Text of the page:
The Supreme Court of the United States issued an important ruling on June 6, 2024, clarifying the federal tax consequences of certain succession plans for closely held businesses. The Court held in Connelly v. United States, No. 23-146, 602 U.S. (2024), that a closely held company’s obligation to purchase a decedent’s shares at fair market value did not offset the value of the life insurance proceeds committed to fund that purchase. This Update provides the key takeaways for tax and estate planning practitioners from the unanimous opinion.

The Estate Tax

Generally, the Internal Revenue Service (IRS) collects taxes on the “transfer of the taxable estate of every decedent who is a citizen or resident of the United States.” 26 U.S.C. §2001(a). A taxpayer’s “taxable estate” is the fair market value of “all property,” including shares in a closely held corporation, owned by the decedent “at the time of his death,” minus applicable deductions. 26 U.S.C. §§2031(a)-(b), 2051.

The Case

Brothers Michael and Thomas Connelly were the sole shareholders in a Missouri company, Crown C Supply (the Company). Michael held 77.18% of the company’s shares and Thomas held the remaining 22.82%. The brothers agreed that the Company would stay in the family when one of them died. Under the agreement, the surviving brother had the option to purchase the deceased brother’s shares. If the surviving brother declined to do so, the Company had to buy the shares after an independent appraisal of their value. The Company had a $3.5 million life insurance policy on each brother to ensure adequate cash to make such a purchase.

Michael died in 2013, and Thomas opted not to purchase his shares. Pursuant to their agreement, the Company was obligated to purchase Michael’s shares. Michael’s son and Thomas did not obtain an independent appraisal as required by the agreement and instead agreed that the shares were worth $3 million. The Company used the life insurance proceeds to purchase the shares, making Thomas the sole shareholder.

Thomas—as executor of his brother’s estate—then filed a tax return for the estate. Working with an accountant, Thomas reported the value of the shares as approximately $3 million, reasoning that the Company’s fair market value upon Thomas’s death was $3.86 million and Thomas’s estate owned 77.18% of the business ($3.86 million × 0.7718). The accountant excluded from the Company’s value both $3 million of the insurance proceeds and the offsetting obligation to redeem Thomas’s shares.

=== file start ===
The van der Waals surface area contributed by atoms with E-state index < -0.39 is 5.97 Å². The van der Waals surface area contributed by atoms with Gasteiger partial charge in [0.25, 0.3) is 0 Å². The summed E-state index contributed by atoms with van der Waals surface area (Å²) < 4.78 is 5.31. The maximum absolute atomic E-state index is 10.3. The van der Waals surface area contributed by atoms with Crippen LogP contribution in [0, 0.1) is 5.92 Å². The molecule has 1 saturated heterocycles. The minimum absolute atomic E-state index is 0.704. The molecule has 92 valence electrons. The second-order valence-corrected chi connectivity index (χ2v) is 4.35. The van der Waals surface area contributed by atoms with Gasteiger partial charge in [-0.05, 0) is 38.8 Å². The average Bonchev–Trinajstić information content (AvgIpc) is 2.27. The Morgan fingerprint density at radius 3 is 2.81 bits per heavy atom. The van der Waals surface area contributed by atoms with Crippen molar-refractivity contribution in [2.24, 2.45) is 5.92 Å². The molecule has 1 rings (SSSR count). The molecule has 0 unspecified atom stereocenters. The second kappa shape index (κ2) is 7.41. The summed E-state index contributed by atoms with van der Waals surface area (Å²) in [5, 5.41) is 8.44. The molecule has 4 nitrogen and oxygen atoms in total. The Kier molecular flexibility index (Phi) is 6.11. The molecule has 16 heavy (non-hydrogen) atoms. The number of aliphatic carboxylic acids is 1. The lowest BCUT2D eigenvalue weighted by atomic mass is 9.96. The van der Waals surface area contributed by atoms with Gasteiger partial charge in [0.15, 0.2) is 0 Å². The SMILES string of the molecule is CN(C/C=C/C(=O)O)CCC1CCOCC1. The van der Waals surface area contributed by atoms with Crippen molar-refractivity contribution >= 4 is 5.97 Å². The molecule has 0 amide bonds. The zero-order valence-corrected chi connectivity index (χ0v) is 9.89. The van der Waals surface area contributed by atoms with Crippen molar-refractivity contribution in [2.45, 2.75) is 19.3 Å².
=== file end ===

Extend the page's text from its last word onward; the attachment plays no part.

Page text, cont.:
The IRS selected Michael’s estate tax return for examination, disagreeing with the executor and his accountant. The IRS included the $3.5 million in insurance proceeds but excluded the offsetting redemption obligation of $3 million, resulting in a fair market value of $6.86 million for the Company. Because Thomas’s estate owned 77.18% of the shares, the IRS concluded that the value of the estate’s shares was $5.3 million (($3.86 million + $3 million) × 0.7718).

The estate paid the deficiency and sued the government for a refund, arguing that for valuation purposes, the redemption cost of $3 million properly offset $3 million of the $3.5 million in life insurance proceeds. Thomas’s argument lost in the district court, the U.S. Court of Appeals for the Eighth Circuit, and the Supreme Court of the United States.

The Court’s Holding

The Court held that, for federal estate tax purposes, the Company’s obligation to purchase shares at fair market value did not offset the life insurance proceeds committed to fund that purchase. The parties agreed that the federal estate tax properly applied to the fair market value of a decedent’s interest in a closely held business and that life insurance proceeds are ordinarily an asset that increases the fair market value of that business. But they disagreed about whether the Company’s obligation to buy the shares offset that increase.

The Court held that the IRS properly calculated the Company’s fair market value at $6.86 million. It reasoned that “[a]nyone purchasing Michael’s shares would acquire a 77.18% stake in a company worth $6.86 million,” along with the Company’s obligation to purchase those shares. The Court said that “the whole point” in calculating the estate tax was to assess “how much Michael’s shares were worth at the time that he died—before [the Company] spent $3 million on the redemption payment.”

The Court acknowledged that Connelly does not stand for the proposition that a redemption obligation can never decrease a corporation’s value. “We simply reject Thomas’s position that all redemption obligations reduce a corporation’s net value.” 602 U.S.


There are three key takeaways from Connelly for tax and estate planning practitioners:

  • Life insurance proceeds and closely held businesses. Practitioners should carefully consider the potential tax consequences of existing buy-sell arrangements, particularly those involving the contractually obligated payout of life insurance proceeds.
  • Alternative arrangements. The Court noted that the brothers could have explored alternative arrangements, such as a cross-purchase agreement, in which shareholders agree to purchase each other’s shares and purchase life insurance policies on each other to fund the agreement. When evaluating any arrangement, closely held businesses should consider the valuation to be used in any buy-out situation.
  • Importance of advance planning. The Connelly case reinforces that tax planning for closely held companies (and their shareholders) is not always straightforward. Most estate plans will not end up in the Supreme Court, but companies and shareholders should plan ahead with competent professionals to avoid surprises.

© 2024 Perkins Coie LLP


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